In a recent case involving engagement of agents and payment of gratification to politician in the AgustaWestland helicopter case, the Air Chief Marshal S.P. Tyagi was sent to judicial custody through a CBI charge sheet. ACM Tyagi has alleged that the charge sheet is selective, as it does not include names of Ministry of Defence, National Security Advisor and the Prime Minister’s office who were involved in finalization of deal. The most recent case involves Shri L.K. Advani and others who were let off by the High Court in the Babri Masjid demolition case. But the CBI has challenged the decision in the Supreme Court, opening a can of worms. The CBI indeed has the dubious reputation of selective targeting based on prodding of the party in power.

The proposed legislation has the potential to shield corrupt officials, as the sanction for prosecution by the CBI has to be given by the Minister in Charge. It may be recalled that when the government tried to amend Section 6A of Delhi Police Establishment Act 1946 for protecting officers of the level of Joint Secretary and above. It was struck down by the Supreme Court as being discriminatory. The Chief Justice R.M. Lodha had observed that “The proposed section on the face of it is not valid. It grants absolute protection to corrupt officers from prosecution”. The Shah Commission (1978), inquiring into the emergency excesses, had observed that most IAS officers who are the cream of the system “often collapse at the slightest pressure. Loyalty to party in power in order to advance their career is rampant”.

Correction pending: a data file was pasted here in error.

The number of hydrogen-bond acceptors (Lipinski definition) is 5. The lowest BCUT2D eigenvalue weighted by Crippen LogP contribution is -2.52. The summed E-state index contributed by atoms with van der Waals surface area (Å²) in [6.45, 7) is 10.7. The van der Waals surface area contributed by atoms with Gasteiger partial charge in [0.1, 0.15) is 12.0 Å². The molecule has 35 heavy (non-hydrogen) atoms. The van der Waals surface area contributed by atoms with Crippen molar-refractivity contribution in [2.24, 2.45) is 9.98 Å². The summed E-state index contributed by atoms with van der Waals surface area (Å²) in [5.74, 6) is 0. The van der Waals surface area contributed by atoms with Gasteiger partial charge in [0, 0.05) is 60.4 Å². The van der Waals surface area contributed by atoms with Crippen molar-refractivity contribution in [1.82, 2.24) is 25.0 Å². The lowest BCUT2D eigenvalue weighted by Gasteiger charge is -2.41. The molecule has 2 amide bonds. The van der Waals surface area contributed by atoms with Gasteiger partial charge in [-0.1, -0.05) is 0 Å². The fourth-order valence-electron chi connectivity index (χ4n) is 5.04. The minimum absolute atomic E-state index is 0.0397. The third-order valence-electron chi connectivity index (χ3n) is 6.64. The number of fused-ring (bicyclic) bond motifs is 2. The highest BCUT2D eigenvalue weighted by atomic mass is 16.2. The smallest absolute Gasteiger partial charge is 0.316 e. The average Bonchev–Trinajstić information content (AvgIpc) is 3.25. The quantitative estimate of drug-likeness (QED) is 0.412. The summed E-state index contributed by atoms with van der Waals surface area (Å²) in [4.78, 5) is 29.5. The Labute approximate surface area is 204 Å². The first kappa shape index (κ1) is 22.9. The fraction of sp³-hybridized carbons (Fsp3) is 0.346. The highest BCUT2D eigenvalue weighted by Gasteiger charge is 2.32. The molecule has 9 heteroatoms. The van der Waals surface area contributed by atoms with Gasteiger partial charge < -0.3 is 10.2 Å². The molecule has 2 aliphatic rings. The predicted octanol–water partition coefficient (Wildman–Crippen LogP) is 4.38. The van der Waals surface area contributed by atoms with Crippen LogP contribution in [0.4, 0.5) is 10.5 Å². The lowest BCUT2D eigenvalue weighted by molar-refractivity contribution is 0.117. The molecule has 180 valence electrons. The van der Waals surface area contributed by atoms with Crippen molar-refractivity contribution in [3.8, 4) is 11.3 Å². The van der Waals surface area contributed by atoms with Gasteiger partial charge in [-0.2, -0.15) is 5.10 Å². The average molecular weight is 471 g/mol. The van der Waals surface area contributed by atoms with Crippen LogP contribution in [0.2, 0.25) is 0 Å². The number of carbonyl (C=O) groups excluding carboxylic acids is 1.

The Second Administrative Reforms Commission had advocated for deletion of Article 311 of the Constitution which provides undue immunity to the Civil Servants for dismissal, removal or reduction in rank in the event of major allegation of corruption, misconduct or malfeasance. The Commission has observed that nowhere in the world there is any provision to protect officer’s charged with corruption as Article 311 provides for. However this recommendation is yet to be given effect to and many corrupt officers continue to remain in position due to long winded disciplinary proceedings.